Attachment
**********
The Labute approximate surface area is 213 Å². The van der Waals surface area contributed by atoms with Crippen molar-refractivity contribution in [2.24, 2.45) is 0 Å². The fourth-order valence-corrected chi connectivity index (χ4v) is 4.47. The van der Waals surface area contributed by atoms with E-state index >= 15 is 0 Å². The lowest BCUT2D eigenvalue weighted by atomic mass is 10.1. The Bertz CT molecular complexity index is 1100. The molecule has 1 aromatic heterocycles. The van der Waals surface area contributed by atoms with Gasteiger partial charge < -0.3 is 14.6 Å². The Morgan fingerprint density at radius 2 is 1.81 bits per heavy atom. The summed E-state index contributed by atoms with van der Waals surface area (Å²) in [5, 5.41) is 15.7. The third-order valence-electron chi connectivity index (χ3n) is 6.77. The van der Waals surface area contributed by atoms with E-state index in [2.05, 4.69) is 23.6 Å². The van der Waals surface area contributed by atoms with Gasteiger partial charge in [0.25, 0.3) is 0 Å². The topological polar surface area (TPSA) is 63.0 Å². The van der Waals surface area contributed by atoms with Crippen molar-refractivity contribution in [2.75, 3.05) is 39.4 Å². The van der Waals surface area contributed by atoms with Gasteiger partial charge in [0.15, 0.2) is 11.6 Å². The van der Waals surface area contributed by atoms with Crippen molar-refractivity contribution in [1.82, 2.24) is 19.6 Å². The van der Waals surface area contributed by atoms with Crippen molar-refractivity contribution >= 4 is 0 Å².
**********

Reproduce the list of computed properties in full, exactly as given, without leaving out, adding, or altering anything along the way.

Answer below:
The Labute approximate surface area is 213 Å². The van der Waals surface area contributed by atoms with Crippen molar-refractivity contribution in [2.24, 2.45) is 0 Å². The fourth-order valence-corrected chi connectivity index (χ4v) is 4.47. The van der Waals surface area contributed by atoms with E-state index >= 15 is 0 Å². The lowest BCUT2D eigenvalue weighted by atomic mass is 10.1. The Bertz CT molecular complexity index is 1100. The molecule has 1 aromatic heterocycles. The van der Waals surface area contributed by atoms with Gasteiger partial charge < -0.3 is 14.6 Å². The Morgan fingerprint density at radius 2 is 1.81 bits per heavy atom. The summed E-state index contributed by atoms with van der Waals surface area (Å²) in [5, 5.41) is 15.7. The third-order valence-electron chi connectivity index (χ3n) is 6.77. The van der Waals surface area contributed by atoms with E-state index in [2.05, 4.69) is 23.6 Å². The van der Waals surface area contributed by atoms with Gasteiger partial charge in [0.25, 0.3) is 0 Å². The topological polar surface area (TPSA) is 63.0 Å². The van der Waals surface area contributed by atoms with Crippen molar-refractivity contribution in [2.75, 3.05) is 39.4 Å². The van der Waals surface area contributed by atoms with Gasteiger partial charge in [0.15, 0.2) is 11.6 Å². The van der Waals surface area contributed by atoms with Crippen molar-refractivity contribution in [1.82, 2.24) is 19.6 Å². The van der Waals surface area contributed by atoms with Crippen molar-refractivity contribution >= 4 is 0 Å².